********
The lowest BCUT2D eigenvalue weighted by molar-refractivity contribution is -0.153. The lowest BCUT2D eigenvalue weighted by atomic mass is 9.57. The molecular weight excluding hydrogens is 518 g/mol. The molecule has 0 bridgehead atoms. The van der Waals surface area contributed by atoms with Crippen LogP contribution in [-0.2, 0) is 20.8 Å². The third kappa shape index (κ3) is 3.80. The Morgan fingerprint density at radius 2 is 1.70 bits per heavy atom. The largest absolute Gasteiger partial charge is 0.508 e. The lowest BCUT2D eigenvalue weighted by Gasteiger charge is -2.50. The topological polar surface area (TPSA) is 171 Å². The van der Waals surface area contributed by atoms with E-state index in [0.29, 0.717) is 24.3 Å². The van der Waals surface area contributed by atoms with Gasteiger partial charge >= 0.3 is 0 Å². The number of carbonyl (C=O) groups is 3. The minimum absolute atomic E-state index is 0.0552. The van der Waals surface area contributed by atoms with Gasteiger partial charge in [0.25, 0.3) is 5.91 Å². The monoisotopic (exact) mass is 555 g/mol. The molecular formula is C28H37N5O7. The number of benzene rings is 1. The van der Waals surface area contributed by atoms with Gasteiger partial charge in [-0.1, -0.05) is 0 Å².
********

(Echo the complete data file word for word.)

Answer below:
The lowest BCUT2D eigenvalue weighted by molar-refractivity contribution is -0.153. The lowest BCUT2D eigenvalue weighted by atomic mass is 9.57. The molecular weight excluding hydrogens is 518 g/mol. The molecule has 0 bridgehead atoms. The van der Waals surface area contributed by atoms with Crippen LogP contribution in [-0.2, 0) is 20.8 Å². The third kappa shape index (κ3) is 3.80. The Morgan fingerprint density at radius 2 is 1.70 bits per heavy atom. The largest absolute Gasteiger partial charge is 0.508 e. The lowest BCUT2D eigenvalue weighted by Gasteiger charge is -2.50. The topological polar surface area (TPSA) is 171 Å². The van der Waals surface area contributed by atoms with E-state index in [0.29, 0.717) is 24.3 Å². The van der Waals surface area contributed by atoms with Gasteiger partial charge >= 0.3 is 0 Å². The number of carbonyl (C=O) groups is 3. The minimum absolute atomic E-state index is 0.0552. The van der Waals surface area contributed by atoms with Gasteiger partial charge in [0.25, 0.3) is 5.91 Å². The monoisotopic (exact) mass is 555 g/mol. The molecular formula is C28H37N5O7. The number of benzene rings is 1. The van der Waals surface area contributed by atoms with Gasteiger partial charge in [-0.1, -0.05) is 0 Å².